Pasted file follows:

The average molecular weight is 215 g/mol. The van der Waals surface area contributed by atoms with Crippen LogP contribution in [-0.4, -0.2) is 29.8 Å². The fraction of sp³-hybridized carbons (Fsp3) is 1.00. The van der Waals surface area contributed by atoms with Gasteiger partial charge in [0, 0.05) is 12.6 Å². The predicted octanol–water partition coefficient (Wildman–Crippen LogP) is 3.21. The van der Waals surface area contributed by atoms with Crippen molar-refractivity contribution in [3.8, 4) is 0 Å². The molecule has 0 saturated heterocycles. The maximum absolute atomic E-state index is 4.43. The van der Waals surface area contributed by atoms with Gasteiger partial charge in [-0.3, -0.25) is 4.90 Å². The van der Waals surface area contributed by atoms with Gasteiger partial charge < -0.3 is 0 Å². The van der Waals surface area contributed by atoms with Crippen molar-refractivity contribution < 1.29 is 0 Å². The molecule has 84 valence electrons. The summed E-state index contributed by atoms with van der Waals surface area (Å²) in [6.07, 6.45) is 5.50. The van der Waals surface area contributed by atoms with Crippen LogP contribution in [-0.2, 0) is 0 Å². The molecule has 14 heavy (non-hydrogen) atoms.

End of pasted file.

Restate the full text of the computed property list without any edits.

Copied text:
The average molecular weight is 215 g/mol. The van der Waals surface area contributed by atoms with Crippen LogP contribution in [-0.4, -0.2) is 29.8 Å². The fraction of sp³-hybridized carbons (Fsp3) is 1.00. The van der Waals surface area contributed by atoms with Gasteiger partial charge in [0, 0.05) is 12.6 Å². The predicted octanol–water partition coefficient (Wildman–Crippen LogP) is 3.21. The van der Waals surface area contributed by atoms with Crippen molar-refractivity contribution in [3.8, 4) is 0 Å². The molecule has 0 saturated heterocycles. The maximum absolute atomic E-state index is 4.43. The van der Waals surface area contributed by atoms with Gasteiger partial charge in [-0.3, -0.25) is 4.90 Å². The van der Waals surface area contributed by atoms with Gasteiger partial charge < -0.3 is 0 Å². The van der Waals surface area contributed by atoms with Crippen molar-refractivity contribution < 1.29 is 0 Å². The molecule has 84 valence electrons. The summed E-state index contributed by atoms with van der Waals surface area (Å²) in [6.07, 6.45) is 5.50. The van der Waals surface area contributed by atoms with Crippen LogP contribution in [-0.2, 0) is 0 Å². The molecule has 14 heavy (non-hydrogen) atoms.